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Dinesh Jaishankar, Jason S. Buhrman, Tibor Valyi-Nagy, Richard A. Gemeinhart, Deepak Shukla; Extended Release of an Anti–Heparan Sulfate Peptide From a Contact Lens Suppresses Corneal Herpes Simplex Virus-1 Infection. Invest. Ophthalmol. Vis. Sci. 2016;57(1):169-180. doi: 10.1167/iovs.15-18365.
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© ARVO (1962-2015); The Authors (2016-present)
To prolong the release of a heparan sulfate binding peptide, G2-C, using a commercially available contact lens as a delivery vehicle and to demonstrate the ability of the released peptide to block herpes simplex virus-1 (HSV-1) infection using in vitro, ex vivo, and in vivo models of corneal HSV-1 infection.
Commercially available contact lenses were immersed in peptide solution for 5 days prior to determining the release of the peptide at various time points. Cytotoxicity of the released samples was determined by MTT and cell cycle analysis, and the functional activity of the released samples were assessed by viral entry, and viral spread assay using human corneal epithelial cells (HCE). The ability to suppress infection in human and pig cornea ex vivo and mouse in vivo models were also assessed.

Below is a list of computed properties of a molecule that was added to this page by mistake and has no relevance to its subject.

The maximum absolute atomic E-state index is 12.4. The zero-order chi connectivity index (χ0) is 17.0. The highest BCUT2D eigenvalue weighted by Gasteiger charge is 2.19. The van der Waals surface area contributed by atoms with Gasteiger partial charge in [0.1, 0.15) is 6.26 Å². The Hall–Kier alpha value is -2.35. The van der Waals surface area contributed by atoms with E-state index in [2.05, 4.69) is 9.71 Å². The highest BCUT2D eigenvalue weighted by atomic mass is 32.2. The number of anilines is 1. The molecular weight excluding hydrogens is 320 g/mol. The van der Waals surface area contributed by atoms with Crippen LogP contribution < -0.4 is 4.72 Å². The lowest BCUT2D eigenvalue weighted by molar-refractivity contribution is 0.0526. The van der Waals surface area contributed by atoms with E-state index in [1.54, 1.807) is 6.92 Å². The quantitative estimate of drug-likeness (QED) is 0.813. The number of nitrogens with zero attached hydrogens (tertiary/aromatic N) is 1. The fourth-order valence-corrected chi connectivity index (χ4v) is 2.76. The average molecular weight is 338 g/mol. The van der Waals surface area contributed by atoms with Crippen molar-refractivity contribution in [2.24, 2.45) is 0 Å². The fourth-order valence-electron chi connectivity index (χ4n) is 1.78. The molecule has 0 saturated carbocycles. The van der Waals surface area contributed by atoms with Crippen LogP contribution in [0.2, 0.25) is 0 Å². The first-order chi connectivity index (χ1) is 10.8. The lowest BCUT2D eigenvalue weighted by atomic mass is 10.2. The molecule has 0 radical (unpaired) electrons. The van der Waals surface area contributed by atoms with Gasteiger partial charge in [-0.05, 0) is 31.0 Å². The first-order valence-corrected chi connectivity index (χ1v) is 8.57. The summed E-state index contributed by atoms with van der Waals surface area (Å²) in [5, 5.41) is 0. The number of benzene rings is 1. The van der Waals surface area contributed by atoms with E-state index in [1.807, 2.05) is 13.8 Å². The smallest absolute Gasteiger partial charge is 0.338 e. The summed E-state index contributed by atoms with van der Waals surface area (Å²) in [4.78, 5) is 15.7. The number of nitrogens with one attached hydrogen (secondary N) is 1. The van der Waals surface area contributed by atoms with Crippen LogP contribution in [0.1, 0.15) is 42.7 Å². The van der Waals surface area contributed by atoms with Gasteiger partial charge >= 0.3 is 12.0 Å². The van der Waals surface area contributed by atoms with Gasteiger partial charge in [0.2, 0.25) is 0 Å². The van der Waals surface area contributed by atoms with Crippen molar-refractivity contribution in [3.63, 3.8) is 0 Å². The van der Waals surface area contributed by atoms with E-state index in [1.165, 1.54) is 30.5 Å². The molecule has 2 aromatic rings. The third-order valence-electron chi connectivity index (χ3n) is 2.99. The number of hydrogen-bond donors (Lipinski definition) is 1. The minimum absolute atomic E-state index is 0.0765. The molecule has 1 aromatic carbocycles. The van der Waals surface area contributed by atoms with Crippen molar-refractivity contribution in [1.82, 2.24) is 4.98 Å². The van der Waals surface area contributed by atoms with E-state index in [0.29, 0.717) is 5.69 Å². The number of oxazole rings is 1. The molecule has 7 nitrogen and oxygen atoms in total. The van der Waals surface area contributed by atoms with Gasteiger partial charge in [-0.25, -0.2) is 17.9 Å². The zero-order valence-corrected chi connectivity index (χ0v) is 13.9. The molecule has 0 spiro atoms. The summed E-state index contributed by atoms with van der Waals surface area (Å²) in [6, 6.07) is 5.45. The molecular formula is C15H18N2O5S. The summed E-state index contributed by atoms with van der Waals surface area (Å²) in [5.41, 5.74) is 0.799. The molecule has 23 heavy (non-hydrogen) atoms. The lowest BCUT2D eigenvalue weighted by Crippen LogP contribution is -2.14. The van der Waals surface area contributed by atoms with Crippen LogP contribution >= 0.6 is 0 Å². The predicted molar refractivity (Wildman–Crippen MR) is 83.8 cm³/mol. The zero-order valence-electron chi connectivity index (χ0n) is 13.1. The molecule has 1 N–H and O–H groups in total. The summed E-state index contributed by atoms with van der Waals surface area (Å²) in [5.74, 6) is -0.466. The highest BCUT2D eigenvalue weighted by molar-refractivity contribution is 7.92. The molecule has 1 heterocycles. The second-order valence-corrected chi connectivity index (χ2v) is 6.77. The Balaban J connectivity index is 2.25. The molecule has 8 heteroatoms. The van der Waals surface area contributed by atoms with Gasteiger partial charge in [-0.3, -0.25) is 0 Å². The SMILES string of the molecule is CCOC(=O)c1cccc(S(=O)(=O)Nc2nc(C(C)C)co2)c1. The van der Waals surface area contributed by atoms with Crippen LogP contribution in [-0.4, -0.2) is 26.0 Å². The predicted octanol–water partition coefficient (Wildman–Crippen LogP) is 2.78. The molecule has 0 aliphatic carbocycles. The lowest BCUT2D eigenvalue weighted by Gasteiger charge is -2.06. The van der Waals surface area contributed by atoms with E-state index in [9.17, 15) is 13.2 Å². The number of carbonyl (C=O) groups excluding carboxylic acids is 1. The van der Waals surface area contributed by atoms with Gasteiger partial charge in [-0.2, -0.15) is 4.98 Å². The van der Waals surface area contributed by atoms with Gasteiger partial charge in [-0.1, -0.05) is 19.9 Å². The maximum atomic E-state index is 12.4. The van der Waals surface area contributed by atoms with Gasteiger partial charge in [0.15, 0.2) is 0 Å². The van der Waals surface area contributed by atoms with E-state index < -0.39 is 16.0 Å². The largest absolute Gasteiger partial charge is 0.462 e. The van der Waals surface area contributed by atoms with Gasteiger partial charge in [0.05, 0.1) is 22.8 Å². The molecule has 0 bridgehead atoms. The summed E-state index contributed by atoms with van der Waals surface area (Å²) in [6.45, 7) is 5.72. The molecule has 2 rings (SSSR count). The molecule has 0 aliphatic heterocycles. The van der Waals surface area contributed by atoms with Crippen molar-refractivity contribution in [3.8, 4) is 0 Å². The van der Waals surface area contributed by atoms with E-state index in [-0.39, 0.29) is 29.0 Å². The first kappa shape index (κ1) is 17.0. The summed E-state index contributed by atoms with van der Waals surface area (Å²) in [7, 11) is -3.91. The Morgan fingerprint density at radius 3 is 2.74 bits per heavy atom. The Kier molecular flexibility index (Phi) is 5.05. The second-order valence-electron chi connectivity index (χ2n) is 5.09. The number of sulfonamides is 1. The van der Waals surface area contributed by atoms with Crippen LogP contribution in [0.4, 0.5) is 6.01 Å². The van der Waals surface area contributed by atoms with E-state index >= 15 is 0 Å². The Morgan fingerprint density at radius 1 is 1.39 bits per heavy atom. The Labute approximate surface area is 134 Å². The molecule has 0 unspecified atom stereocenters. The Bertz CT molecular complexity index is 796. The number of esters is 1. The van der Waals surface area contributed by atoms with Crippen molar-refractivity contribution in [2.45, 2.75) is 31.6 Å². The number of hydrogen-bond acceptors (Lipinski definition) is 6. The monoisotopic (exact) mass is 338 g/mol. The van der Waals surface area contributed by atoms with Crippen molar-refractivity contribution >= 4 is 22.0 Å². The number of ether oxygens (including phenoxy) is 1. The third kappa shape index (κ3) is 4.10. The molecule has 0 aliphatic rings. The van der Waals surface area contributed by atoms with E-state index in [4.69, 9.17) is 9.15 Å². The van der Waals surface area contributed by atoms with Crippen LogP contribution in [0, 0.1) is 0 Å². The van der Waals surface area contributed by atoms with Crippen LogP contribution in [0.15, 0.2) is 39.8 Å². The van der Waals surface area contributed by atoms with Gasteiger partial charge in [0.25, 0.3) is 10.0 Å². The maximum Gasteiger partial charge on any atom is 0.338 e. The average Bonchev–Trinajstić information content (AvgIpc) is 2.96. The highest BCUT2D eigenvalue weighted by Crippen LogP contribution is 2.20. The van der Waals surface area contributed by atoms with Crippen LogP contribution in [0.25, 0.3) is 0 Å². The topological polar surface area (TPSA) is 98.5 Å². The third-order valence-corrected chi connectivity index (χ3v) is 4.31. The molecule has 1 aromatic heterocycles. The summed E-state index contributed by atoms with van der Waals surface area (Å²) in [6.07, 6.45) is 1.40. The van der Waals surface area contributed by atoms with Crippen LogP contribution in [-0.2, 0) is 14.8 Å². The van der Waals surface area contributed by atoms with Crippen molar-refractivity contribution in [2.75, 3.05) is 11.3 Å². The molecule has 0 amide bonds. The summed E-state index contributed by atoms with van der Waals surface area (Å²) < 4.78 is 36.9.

Peptide G2-C was released through the contact lens. Following release for 3 days, the peptide showed significant activity by inhibiting HSV-1 viral entry and spread in HCE cells. Significant suppression of infection was also observed in the ex vivo and in vivo experiments involving corneas.
Extended release of an anti–HS peptide through a commercially available contact lens can generate significant anti–HSV-1 activity and provides a new and effective way to control corneal herpes.
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